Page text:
Nonetheless, despite these attempts at negating the potential pitfalls for the biocredit market, some remain unconvinced. Jonathan Crook, a policy analyst at the non-profit Carbon Market Watch, points to the difficulty that carbon credits have had quantifying the amount of carbon saved in projects, which would pale in comparison to the challenge of doing the same for biodiversity. “A tonne of CO₂ is quite easy to measure and compare, but a standardised metric for biodiversity is much more complex,” he says. “That should give serious cause for concern.”

Crook believes publicly funded programmes or funds run by governments, multilaterals or foundations would be better equipped to support biodiversity than a market-based mechanism. Approaches such as agroforestry are also better at managing lands that reduce human impact and foster biodiversity. “A lot of the negative impacts on biodiversity have to do with the widespread use of pesticides, herbicides, deforestation for cattle for meat production, etc., and there are more direct ways of addressing them than a crediting system,” he says.

However, Steele counters that with the ongoing crises surrounding the war in Ukraine, the cost of living and inflation, public money is scarce at present. The new Global Biodiversity Framework Fund, for example, was ratified by 187 countries in August and has so far attracted a mere $160m in commitments – a drop in the ocean of what is required. The 2021 State of Finance for Nature report by the UN Environment Programme estimated that around $133bn per year currently flows into nature-based solutions, and private finance accounts for only 14% of that sum. That figure needs to hit $536bn annually if the world is to address biodiversity loss. “So, we need to mobilise more private capital, as well as capital from ordinary citizens, to complement the limited public capital out there,” says Steele.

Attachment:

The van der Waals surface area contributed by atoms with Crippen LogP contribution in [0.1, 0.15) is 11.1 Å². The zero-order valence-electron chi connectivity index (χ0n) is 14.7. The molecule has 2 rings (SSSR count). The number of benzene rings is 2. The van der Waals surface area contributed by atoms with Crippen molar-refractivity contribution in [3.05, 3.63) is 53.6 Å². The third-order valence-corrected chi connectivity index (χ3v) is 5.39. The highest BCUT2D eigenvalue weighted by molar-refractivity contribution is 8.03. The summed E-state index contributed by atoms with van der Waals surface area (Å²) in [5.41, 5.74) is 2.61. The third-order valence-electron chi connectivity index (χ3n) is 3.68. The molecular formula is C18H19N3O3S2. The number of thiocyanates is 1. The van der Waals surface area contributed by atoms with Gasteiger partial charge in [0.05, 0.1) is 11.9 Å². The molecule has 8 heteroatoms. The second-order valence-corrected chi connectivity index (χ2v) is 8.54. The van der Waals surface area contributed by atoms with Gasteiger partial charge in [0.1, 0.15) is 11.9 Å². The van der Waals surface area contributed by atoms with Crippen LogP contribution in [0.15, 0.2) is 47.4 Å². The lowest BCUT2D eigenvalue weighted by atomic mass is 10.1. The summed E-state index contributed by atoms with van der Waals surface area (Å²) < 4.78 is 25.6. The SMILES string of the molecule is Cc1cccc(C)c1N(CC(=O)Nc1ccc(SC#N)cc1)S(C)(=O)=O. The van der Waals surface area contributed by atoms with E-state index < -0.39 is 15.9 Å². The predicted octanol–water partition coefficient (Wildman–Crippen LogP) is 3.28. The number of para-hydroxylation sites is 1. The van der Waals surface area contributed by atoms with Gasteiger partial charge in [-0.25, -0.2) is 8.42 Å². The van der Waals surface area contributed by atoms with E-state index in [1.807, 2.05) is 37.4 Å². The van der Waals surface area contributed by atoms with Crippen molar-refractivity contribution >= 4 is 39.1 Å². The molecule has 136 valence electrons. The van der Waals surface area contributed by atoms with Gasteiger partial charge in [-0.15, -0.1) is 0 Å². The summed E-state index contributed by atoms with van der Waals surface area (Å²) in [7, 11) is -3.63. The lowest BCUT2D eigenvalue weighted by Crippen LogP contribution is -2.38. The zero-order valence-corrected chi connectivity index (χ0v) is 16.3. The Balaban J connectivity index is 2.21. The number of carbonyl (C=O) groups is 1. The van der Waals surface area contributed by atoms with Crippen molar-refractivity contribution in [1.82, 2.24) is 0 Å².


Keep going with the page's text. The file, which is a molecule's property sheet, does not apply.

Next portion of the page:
“Publicly funded conservation areas by governments can work, but we have also seen that fail,” adds Simon Morgan, ValueNature’s founder. “Biocredits would also complement carbon credits. Climate goals and biodiversity goals should be considered alongside one another and intersections between them established.”

“A market is fast emerging”

According to Steele, there are currently around 30 biocredit schemes across Africa, Asia, Latin America and Europe. “Every week, we are hearing about new developers – so a market is fast emerging,” he says. Surveys from the IIED, WEF, industry body the World Business Council for Sustainable Development and consultancy McKinsey & Co. have all demonstrated corporate appetite for biocredits. In Davos in January 2024, the WEF will host a pilot auction for biocredit schemes to kick-start the global marketplace.

Aiming to add to WEF’s ongoing work in the space, the Biodiversity Credit Alliance (BCA) was introduced last December at the UN Biodiversity Conference (COP15) in Montreal to develop a broad setting of principles and standards under which a high-integrity biocredit market would function. The coalition includes conservation practitioners, academics and other specialists, as well as a strong task force of biodiversity credit project creators and standard setters like Plan Vivo, Terrasos and rePLANET. It is also backed by the UN development and environment programmes, and the Swedish International Development Agency.

“The market is so nascent and emerging so fast that it would be a risk to have a monopoly approach at this stage,” says Steele. He believes the UK-France initiative would add welcome government momentum to the cause, if it complements rather than competes with the ongoing work of the WEF and BCA.

“A lot of the narrative around biodiversity credits is that they are five to ten years behind carbon credits, but things are moving really fast, and many biocredit projects are already operational,” adds Ducros.